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Freeland says it will be a ‘tough challenge’ to get U.S. to ratify CUSMA

Click to play video 'Freeland says Canada respects Mexico and U.S. domestic ratification process' Freeland says Canada respects Mexico and U.S. domestic ratification process
WATCH: Freeland says Canada respects Mexico and U.S. domestic ratification process

Canadian Deputy Prime Minister Chrystia Freeland on Thursday said it would be a “tough challenge” to get a new three-nation continental trade agreement ratified by the United States.

READ MORE: Trump puts pressure on Congress to finalize CUSMA during Trudeau NATO meeting

The United States-Mexico-Canada Agreement was signed in November 2018 but formal U.S. approval has been held up by Democratic lawmakers pressing the Trump administration for changes, including steps on drug protections.

Freeland said she was working closely with U.S. Trade Representative Robert Lighthizer and Mexico’s deputy foreign minister in a bid to find a solution.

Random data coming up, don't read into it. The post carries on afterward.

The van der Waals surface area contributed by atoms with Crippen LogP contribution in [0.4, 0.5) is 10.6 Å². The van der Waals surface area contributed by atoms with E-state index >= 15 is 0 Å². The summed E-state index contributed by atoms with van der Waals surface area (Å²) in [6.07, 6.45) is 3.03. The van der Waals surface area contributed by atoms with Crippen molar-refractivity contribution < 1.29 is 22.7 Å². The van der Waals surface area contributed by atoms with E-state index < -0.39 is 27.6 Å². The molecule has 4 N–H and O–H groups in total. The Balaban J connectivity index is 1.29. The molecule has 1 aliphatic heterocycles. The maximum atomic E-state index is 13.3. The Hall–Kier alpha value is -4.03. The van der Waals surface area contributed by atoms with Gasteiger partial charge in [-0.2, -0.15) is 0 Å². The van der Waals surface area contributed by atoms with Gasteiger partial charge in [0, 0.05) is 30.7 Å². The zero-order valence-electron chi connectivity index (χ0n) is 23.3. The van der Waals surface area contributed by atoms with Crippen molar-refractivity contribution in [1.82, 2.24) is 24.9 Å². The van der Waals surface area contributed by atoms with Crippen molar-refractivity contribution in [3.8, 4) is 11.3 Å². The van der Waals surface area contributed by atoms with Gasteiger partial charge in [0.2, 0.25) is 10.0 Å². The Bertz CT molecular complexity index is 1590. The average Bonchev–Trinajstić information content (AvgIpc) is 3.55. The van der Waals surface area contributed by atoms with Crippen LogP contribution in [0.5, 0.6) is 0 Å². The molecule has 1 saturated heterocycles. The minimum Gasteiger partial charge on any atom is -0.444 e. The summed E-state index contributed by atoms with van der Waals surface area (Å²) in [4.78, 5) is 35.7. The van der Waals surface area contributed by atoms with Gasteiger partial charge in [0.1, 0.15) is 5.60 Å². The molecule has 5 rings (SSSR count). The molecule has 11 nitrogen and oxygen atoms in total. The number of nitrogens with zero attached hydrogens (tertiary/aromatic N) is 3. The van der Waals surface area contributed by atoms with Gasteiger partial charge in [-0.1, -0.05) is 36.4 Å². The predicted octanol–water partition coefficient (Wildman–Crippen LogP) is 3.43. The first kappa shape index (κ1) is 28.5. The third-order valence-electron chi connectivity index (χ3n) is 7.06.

“It’s a tough challenge the three NAFTA countries face,” Freeland told the Canadian Broadcasting Corp, using the acronym of the trade pact that last year’s agreement is meant to replace.

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Click to play video 'NATO summit: Trudeau ‘looking forward’ to ratification of CUSMA' NATO summit: Trudeau ‘looking forward’ to ratification of CUSMA
NATO summit: Trudeau ‘looking forward’ to ratification of CUSMA

House Democrats have voiced concerns over the enforcement of labour and environmental provisions. Late last month, U.S. House of Representatives Speaker Nancy Pelosi said a version of the deal she could back was within range.

“I think he (Lighthizer) is doing a terrific job but it’s difficult … the Americans right now face the challenge of looking for common ground between Speaker Pelosi and the administration of President Trump. And that is a challenge and we should be candid about that,” said Freeland.